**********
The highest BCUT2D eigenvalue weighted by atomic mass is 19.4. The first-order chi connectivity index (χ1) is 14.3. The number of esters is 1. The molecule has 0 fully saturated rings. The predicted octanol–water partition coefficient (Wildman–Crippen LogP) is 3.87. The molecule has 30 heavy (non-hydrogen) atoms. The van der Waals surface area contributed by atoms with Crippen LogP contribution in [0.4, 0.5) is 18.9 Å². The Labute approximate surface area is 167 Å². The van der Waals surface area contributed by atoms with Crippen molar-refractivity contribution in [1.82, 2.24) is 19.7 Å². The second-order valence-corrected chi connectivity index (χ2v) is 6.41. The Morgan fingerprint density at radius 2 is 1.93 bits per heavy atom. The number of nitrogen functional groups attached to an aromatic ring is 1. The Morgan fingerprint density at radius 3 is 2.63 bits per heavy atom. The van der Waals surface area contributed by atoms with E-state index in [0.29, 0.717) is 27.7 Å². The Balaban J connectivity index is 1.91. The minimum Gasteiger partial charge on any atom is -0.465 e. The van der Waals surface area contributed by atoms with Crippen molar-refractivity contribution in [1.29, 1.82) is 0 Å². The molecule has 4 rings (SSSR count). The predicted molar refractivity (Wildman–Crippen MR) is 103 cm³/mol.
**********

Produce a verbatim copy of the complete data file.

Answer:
The highest BCUT2D eigenvalue weighted by atomic mass is 19.4. The first-order chi connectivity index (χ1) is 14.3. The number of esters is 1. The molecule has 0 fully saturated rings. The predicted octanol–water partition coefficient (Wildman–Crippen LogP) is 3.87. The molecule has 30 heavy (non-hydrogen) atoms. The van der Waals surface area contributed by atoms with Crippen LogP contribution in [0.4, 0.5) is 18.9 Å². The Labute approximate surface area is 167 Å². The van der Waals surface area contributed by atoms with Crippen molar-refractivity contribution in [1.82, 2.24) is 19.7 Å². The second-order valence-corrected chi connectivity index (χ2v) is 6.41. The Morgan fingerprint density at radius 2 is 1.93 bits per heavy atom. The number of nitrogen functional groups attached to an aromatic ring is 1. The Morgan fingerprint density at radius 3 is 2.63 bits per heavy atom. The van der Waals surface area contributed by atoms with E-state index in [0.29, 0.717) is 27.7 Å². The Balaban J connectivity index is 1.91. The minimum Gasteiger partial charge on any atom is -0.465 e. The van der Waals surface area contributed by atoms with Crippen molar-refractivity contribution in [1.29, 1.82) is 0 Å². The molecule has 4 rings (SSSR count). The predicted molar refractivity (Wildman–Crippen MR) is 103 cm³/mol.